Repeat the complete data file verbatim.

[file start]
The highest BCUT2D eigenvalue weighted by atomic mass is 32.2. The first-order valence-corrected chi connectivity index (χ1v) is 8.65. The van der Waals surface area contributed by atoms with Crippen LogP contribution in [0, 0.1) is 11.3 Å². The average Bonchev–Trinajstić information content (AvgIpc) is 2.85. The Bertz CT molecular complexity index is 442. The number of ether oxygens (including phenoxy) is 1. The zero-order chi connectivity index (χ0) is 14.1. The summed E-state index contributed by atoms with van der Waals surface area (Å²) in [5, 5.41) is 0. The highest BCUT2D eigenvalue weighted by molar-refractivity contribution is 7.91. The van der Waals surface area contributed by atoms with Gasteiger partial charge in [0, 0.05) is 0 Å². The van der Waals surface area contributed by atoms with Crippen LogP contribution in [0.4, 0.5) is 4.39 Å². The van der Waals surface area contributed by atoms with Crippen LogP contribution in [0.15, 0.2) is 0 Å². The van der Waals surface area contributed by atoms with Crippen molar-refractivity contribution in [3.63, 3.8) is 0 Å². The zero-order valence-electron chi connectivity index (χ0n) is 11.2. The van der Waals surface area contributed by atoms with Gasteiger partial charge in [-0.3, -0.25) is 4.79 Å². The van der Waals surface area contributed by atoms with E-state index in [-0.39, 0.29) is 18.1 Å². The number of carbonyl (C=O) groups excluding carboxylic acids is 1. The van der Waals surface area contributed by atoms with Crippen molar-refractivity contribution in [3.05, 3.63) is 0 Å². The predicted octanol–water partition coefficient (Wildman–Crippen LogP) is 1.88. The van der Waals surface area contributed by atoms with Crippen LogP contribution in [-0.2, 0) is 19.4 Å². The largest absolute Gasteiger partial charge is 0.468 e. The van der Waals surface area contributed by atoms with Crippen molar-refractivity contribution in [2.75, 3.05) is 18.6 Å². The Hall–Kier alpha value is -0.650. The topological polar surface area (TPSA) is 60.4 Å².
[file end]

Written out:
The highest BCUT2D eigenvalue weighted by atomic mass is 32.2. The first-order valence-corrected chi connectivity index (χ1v) is 8.65. The van der Waals surface area contributed by atoms with Crippen LogP contribution in [0, 0.1) is 11.3 Å². The average Bonchev–Trinajstić information content (AvgIpc) is 2.85. The Bertz CT molecular complexity index is 442. The number of ether oxygens (including phenoxy) is 1. The zero-order chi connectivity index (χ0) is 14.1. The summed E-state index contributed by atoms with van der Waals surface area (Å²) in [5, 5.41) is 0. The highest BCUT2D eigenvalue weighted by molar-refractivity contribution is 7.91. The van der Waals surface area contributed by atoms with Gasteiger partial charge in [0, 0.05) is 0 Å². The van der Waals surface area contributed by atoms with Crippen LogP contribution in [0.4, 0.5) is 4.39 Å². The van der Waals surface area contributed by atoms with Crippen LogP contribution in [0.15, 0.2) is 0 Å². The van der Waals surface area contributed by atoms with Crippen molar-refractivity contribution in [3.63, 3.8) is 0 Å². The zero-order valence-electron chi connectivity index (χ0n) is 11.2. The van der Waals surface area contributed by atoms with Gasteiger partial charge in [-0.3, -0.25) is 4.79 Å². The van der Waals surface area contributed by atoms with E-state index in [-0.39, 0.29) is 18.1 Å². The number of carbonyl (C=O) groups excluding carboxylic acids is 1. The van der Waals surface area contributed by atoms with Crippen molar-refractivity contribution in [3.05, 3.63) is 0 Å². The predicted octanol–water partition coefficient (Wildman–Crippen LogP) is 1.88. The van der Waals surface area contributed by atoms with Crippen LogP contribution in [-0.2, 0) is 19.4 Å². The largest absolute Gasteiger partial charge is 0.468 e. The van der Waals surface area contributed by atoms with Crippen molar-refractivity contribution in [2.75, 3.05) is 18.6 Å². The Hall–Kier alpha value is -0.650. The topological polar surface area (TPSA) is 60.4 Å².